Travelling through the desert depended on Bedouin guides and camels until early 20 century. Camels can travel without drinking for few weeks and the Bedouins knew the desert secrets and they adapted their life style to suite their homeland.

In the toughest conditions a Bedouin would travel across the desert only by drinking camel milk and eating dates and any hunt ( by hand or dog or falcon and later by rifles in modern times ) on the way. This is not enough in terms of preparation and supplies from modern point of view but it’s the environment effect, in some cases like camels rubbery or tribal fights a Bedouin would venture into the desert immediately after his quest. They depend on very sharp senses to remember landmarks and navigate by the sun and the stars, these conditions had made them the masters of the desert.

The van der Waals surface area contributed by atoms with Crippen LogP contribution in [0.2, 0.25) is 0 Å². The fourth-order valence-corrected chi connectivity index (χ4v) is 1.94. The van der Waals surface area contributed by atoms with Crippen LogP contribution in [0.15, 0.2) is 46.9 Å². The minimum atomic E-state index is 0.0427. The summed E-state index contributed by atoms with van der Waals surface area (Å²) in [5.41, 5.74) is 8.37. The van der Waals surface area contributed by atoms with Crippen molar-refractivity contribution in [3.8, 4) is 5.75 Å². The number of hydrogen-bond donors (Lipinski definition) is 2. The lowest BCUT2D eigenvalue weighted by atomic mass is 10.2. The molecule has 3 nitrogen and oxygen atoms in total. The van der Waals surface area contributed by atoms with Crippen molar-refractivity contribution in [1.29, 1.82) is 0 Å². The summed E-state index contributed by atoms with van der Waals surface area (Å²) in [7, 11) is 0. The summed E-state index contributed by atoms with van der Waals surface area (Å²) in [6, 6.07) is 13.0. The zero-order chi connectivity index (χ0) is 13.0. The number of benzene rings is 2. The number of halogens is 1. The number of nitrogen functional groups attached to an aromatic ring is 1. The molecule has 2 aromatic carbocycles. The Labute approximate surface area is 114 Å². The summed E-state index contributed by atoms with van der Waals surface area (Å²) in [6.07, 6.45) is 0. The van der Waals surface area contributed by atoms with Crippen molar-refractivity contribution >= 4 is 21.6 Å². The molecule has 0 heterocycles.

Exploring the desert remained exclusively in their hands, it was extremely difficult to find guides willing to travel with strangers, so the desert remained closed. That was the case until the introduction of motor car in the desert. During the European occupation of North Africa the car replaced the camel and become the vevirote method of transportation. It increased the travelling range and enabled carrying more quantities of water and supplies.

Photographing the uweinat mountain barberry sheep (January 2012 expedition)

Introducing first Arabic documentary movie about Gilf Kebir

Rock Art discovery in Uweinat Mountain (March2007 expedition)

Sunday times article (May 2006 expedition)

UPDATE : February   2013

2012-2013  Planned Expeditions

latest Galleries (Jan 2012 gallery)


Neil Griffiths
Egyptian revolution memorial


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